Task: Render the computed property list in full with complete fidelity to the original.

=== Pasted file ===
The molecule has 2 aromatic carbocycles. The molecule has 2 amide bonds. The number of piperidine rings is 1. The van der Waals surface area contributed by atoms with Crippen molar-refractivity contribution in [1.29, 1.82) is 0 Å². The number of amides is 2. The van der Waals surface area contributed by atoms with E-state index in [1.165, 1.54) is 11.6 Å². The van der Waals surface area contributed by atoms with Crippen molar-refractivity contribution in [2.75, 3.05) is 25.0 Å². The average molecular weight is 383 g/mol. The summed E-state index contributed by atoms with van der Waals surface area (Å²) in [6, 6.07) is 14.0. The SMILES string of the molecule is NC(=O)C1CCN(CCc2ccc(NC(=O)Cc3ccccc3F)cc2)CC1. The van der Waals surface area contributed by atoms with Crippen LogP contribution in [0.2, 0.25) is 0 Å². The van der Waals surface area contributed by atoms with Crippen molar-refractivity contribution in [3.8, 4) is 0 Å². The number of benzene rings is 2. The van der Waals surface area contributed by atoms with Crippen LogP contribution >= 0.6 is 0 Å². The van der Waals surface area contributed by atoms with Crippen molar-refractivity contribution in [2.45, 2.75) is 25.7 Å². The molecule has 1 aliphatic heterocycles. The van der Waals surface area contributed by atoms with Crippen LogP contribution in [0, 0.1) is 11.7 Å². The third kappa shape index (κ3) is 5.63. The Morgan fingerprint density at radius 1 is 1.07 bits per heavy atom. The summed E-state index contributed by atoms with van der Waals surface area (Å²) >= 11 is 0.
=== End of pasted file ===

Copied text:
The molecule has 2 aromatic carbocycles. The molecule has 2 amide bonds. The number of piperidine rings is 1. The van der Waals surface area contributed by atoms with Crippen molar-refractivity contribution in [1.29, 1.82) is 0 Å². The number of amides is 2. The van der Waals surface area contributed by atoms with E-state index in [1.165, 1.54) is 11.6 Å². The van der Waals surface area contributed by atoms with Crippen molar-refractivity contribution in [2.75, 3.05) is 25.0 Å². The average molecular weight is 383 g/mol. The summed E-state index contributed by atoms with van der Waals surface area (Å²) in [6, 6.07) is 14.0. The SMILES string of the molecule is NC(=O)C1CCN(CCc2ccc(NC(=O)Cc3ccccc3F)cc2)CC1. The van der Waals surface area contributed by atoms with Crippen LogP contribution in [0.2, 0.25) is 0 Å². The van der Waals surface area contributed by atoms with Crippen molar-refractivity contribution in [3.8, 4) is 0 Å². The number of benzene rings is 2. The van der Waals surface area contributed by atoms with Crippen LogP contribution >= 0.6 is 0 Å². The van der Waals surface area contributed by atoms with Crippen molar-refractivity contribution in [2.45, 2.75) is 25.7 Å². The molecule has 1 aliphatic heterocycles. The van der Waals surface area contributed by atoms with Crippen LogP contribution in [0, 0.1) is 11.7 Å². The third kappa shape index (κ3) is 5.63. The Morgan fingerprint density at radius 1 is 1.07 bits per heavy atom. The summed E-state index contributed by atoms with van der Waals surface area (Å²) >= 11 is 0.